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I am revising line integrals. Thomas's Calculus, 14th Edition, says the following:

enter image description here

As I understand it, a smooth curve is a curve that is defined by a smooth function, and a smooth function is defined as a function that has derivatives of all orders defined everywhere in its domain.

What I'm confused about is where $\mathbf{v} = \dfrac{ d\mathbf{r} }{ dt }$ never being zero came from? I don't see how $C$ being a smooth curve demands this?

I would greatly appreciate it if people could please take the time to clarify this.

EDIT:

enter image description here

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  • $\begingroup$ there seems to be some part of the text missing (first paragraph after the box, ends with 'We'). $\endgroup$ – Thomas Jul 1 '18 at 9:41
  • $\begingroup$ @Thomas The rest is irrelevant to the point in question, so I left it out. I have edited the main post with the next part, just in case. $\endgroup$ – The Pointer Jul 1 '18 at 9:55
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    $\begingroup$ Definition of smoothness usually does not include the requirement that the derivate does not vanish. If it is defined that way in that book then this is quite uncommon. As pointed out in my answer the requirement that the derivative does not vanish has the consequence that the curve is geometrically looking like one would expect (it has not cusps). After your edit I would add it also implies that the curve admits a reparametrization by arclenght (which is, in general, not necessarily true). $\endgroup$ – Thomas Jul 1 '18 at 13:46
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If $v$ is zero at some point, then this means that the 'velocity' of the curve is $=0$ In such a point the image of the parametrization may have all kinds of singularities, which -- in a geometric context -- is not desired.

As a simple example you may consider the curve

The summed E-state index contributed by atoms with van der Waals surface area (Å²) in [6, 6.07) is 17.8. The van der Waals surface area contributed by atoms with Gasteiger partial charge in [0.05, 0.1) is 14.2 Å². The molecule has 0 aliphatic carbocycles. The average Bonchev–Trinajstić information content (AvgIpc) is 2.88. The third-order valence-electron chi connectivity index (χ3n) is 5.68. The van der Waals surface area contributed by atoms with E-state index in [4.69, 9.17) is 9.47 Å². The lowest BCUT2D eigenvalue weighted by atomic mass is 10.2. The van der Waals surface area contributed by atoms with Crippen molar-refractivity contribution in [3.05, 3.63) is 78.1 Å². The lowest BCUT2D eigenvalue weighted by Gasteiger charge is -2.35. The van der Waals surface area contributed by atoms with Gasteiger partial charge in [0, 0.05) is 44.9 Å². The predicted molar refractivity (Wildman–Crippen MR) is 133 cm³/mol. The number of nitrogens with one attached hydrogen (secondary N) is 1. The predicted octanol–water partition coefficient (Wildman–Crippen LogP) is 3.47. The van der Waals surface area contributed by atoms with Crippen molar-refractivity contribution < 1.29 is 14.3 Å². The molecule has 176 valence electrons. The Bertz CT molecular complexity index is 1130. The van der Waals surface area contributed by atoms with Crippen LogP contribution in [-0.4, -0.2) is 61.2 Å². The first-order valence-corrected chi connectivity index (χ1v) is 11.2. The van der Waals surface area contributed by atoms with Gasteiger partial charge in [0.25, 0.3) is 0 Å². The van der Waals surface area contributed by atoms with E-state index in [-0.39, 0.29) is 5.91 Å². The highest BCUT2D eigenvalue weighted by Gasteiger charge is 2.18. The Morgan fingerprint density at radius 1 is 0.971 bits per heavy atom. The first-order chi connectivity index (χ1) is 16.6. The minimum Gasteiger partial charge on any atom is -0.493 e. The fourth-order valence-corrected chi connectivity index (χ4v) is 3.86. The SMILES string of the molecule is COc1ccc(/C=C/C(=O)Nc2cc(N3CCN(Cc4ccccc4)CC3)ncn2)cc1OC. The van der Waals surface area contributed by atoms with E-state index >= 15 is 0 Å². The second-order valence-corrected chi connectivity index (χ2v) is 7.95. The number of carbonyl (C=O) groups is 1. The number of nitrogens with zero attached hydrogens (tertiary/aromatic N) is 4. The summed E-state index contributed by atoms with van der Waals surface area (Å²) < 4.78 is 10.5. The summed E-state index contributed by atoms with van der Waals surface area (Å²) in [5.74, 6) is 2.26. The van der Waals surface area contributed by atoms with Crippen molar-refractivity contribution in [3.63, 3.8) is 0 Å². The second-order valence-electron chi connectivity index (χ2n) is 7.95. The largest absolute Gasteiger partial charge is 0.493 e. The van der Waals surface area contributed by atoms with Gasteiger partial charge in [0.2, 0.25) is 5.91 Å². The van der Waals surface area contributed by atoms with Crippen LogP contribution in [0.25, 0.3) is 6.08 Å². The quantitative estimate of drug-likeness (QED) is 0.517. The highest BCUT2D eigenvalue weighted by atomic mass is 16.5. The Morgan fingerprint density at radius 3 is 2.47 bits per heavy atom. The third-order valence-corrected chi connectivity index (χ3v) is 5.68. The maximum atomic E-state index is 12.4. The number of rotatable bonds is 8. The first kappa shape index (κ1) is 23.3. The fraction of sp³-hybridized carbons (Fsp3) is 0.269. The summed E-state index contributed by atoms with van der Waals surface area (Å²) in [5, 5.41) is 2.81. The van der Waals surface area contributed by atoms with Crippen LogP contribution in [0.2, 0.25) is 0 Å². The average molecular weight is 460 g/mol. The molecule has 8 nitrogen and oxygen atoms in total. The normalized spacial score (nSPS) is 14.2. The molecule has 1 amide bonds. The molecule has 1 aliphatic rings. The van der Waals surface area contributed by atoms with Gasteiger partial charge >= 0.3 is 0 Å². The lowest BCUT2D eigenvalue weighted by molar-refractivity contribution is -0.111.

$$c(t) = (t^5, |t|^{5/2})$$

which is (quite obviously) $C^1$, but which is a parametrization of the graph of $y= \sqrt{|x|}$, which has a cusp at $t=0$. Of course this kind of example can be given in any dimension.

With the help functions like $\exp(-\frac{1}{|x|^2})$ it's possible to create parametriziations of such curves which are actually smooth.

The requirement $v\neq 0$ prevents the curve from having geometric singularities, for this reason one calls a curve with this property regular.

Edit (in response to a question in a comment): if you want to define line integrals then it is not really necessary to assume that the curves are regular. With this assumption the definition is, however, much easier and straightforward. Just assuming that there is a smooth parametrization, is, for example, not sufficient.

The example I gave is still a 'nice' curve and would allow do define a line integral along the curve without much of a problem. One can write down more nasty ones so that the parametrization is still smooth, but the curve no longer has finite length or has other nasty features like fractal behavior. This does not automatically mean that the definitions of length and line integral don't make any sense anymore, it may just be more difficult to give a consistent defintion.

The case of corners is often the first generalization which is introduced as admissible, since that class of curves is often more convenient in applications.

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  • $\begingroup$ Thanks for the response. From en.wikipedia.org/wiki/Curve#Differential_geometry: "A differentiable curve is said to be regular if its derivative never vanishes. (In words, a regular curve never slows to a stop or backtracks on itself.)" $\endgroup$ – The Pointer Jul 1 '18 at 10:03
  • $\begingroup$ Just to clarify: So reason they have the requirement that $\mathbf{v} = \dfrac{ d\mathbf{r} }{ dt } \not= 0$ is to ensure "good" geometry? Can you please elaborate on what this means and why it is desired (in this context)? Thanks again. $\endgroup$ – The Pointer Jul 1 '18 at 14:28
  • $\begingroup$ @ThePointer it means, informally, that the curve has no cusps or corners. I wrote down an example explicitly, to give you an idea what this means. I suggest you take that example (in a neighbourhood of $t=0$) and draw a picture of that curve. $\endgroup$ – Thomas Jul 1 '18 at 14:35
  • $\begingroup$ I read your example. What I mean is, why is this necessary/important for line integrals? Let's say there's a cusp or corner in the curve -- so what? For instance, the boundary of a rectangle has corners, so what would be the problem with calculating the line integral for that? $\endgroup$ – The Pointer Jul 1 '18 at 15:11
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    $\begingroup$ @ThePointer I made an edit to my answer to address your question. $\endgroup$ – Thomas Jul 1 '18 at 15:39

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